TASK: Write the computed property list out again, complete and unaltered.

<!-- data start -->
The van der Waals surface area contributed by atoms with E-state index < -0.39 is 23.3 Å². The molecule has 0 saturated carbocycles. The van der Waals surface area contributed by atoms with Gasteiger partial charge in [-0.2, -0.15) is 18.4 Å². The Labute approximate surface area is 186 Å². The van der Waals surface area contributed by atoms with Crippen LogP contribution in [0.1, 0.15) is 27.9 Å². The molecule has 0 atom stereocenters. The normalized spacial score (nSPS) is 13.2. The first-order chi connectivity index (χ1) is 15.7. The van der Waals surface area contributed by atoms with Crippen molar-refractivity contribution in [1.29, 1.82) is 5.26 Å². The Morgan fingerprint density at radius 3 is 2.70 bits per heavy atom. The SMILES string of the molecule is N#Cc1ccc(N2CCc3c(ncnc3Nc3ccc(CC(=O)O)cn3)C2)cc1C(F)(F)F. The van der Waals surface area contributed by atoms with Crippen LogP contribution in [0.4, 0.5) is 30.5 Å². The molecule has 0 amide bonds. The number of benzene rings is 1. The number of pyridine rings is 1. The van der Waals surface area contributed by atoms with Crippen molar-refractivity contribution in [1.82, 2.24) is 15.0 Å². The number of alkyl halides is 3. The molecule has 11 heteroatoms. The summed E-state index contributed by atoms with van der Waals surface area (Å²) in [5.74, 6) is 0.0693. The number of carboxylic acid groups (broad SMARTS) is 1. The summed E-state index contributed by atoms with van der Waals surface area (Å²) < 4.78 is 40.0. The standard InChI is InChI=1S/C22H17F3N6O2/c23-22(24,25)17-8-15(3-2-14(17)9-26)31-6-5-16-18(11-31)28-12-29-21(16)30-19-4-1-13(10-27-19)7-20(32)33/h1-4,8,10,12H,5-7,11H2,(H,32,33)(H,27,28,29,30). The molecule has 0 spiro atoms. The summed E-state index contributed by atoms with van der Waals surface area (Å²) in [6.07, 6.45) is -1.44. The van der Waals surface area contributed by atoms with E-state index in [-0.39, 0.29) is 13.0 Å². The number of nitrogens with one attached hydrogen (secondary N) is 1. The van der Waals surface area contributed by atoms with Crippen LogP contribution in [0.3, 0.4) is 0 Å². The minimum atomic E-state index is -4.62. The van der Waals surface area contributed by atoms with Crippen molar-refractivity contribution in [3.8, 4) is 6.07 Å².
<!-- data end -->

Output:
The van der Waals surface area contributed by atoms with E-state index < -0.39 is 23.3 Å². The molecule has 0 saturated carbocycles. The van der Waals surface area contributed by atoms with Gasteiger partial charge in [-0.2, -0.15) is 18.4 Å². The Labute approximate surface area is 186 Å². The van der Waals surface area contributed by atoms with Crippen LogP contribution in [0.1, 0.15) is 27.9 Å². The molecule has 0 atom stereocenters. The normalized spacial score (nSPS) is 13.2. The first-order chi connectivity index (χ1) is 15.7. The van der Waals surface area contributed by atoms with Crippen molar-refractivity contribution in [1.29, 1.82) is 5.26 Å². The Morgan fingerprint density at radius 3 is 2.70 bits per heavy atom. The SMILES string of the molecule is N#Cc1ccc(N2CCc3c(ncnc3Nc3ccc(CC(=O)O)cn3)C2)cc1C(F)(F)F. The van der Waals surface area contributed by atoms with Crippen LogP contribution in [0.4, 0.5) is 30.5 Å². The molecule has 0 amide bonds. The number of benzene rings is 1. The number of pyridine rings is 1. The van der Waals surface area contributed by atoms with Crippen molar-refractivity contribution in [1.82, 2.24) is 15.0 Å². The number of alkyl halides is 3. The molecule has 11 heteroatoms. The summed E-state index contributed by atoms with van der Waals surface area (Å²) in [5.74, 6) is 0.0693. The number of carboxylic acid groups (broad SMARTS) is 1. The summed E-state index contributed by atoms with van der Waals surface area (Å²) < 4.78 is 40.0. The standard InChI is InChI=1S/C22H17F3N6O2/c23-22(24,25)17-8-15(3-2-14(17)9-26)31-6-5-16-18(11-31)28-12-29-21(16)30-19-4-1-13(10-27-19)7-20(32)33/h1-4,8,10,12H,5-7,11H2,(H,32,33)(H,27,28,29,30). The molecule has 0 spiro atoms. The summed E-state index contributed by atoms with van der Waals surface area (Å²) in [6.07, 6.45) is -1.44. The van der Waals surface area contributed by atoms with E-state index in [-0.39, 0.29) is 13.0 Å². The number of nitrogens with one attached hydrogen (secondary N) is 1. The van der Waals surface area contributed by atoms with Crippen LogP contribution in [0.3, 0.4) is 0 Å². The minimum atomic E-state index is -4.62. The van der Waals surface area contributed by atoms with Crippen molar-refractivity contribution in [3.8, 4) is 6.07 Å².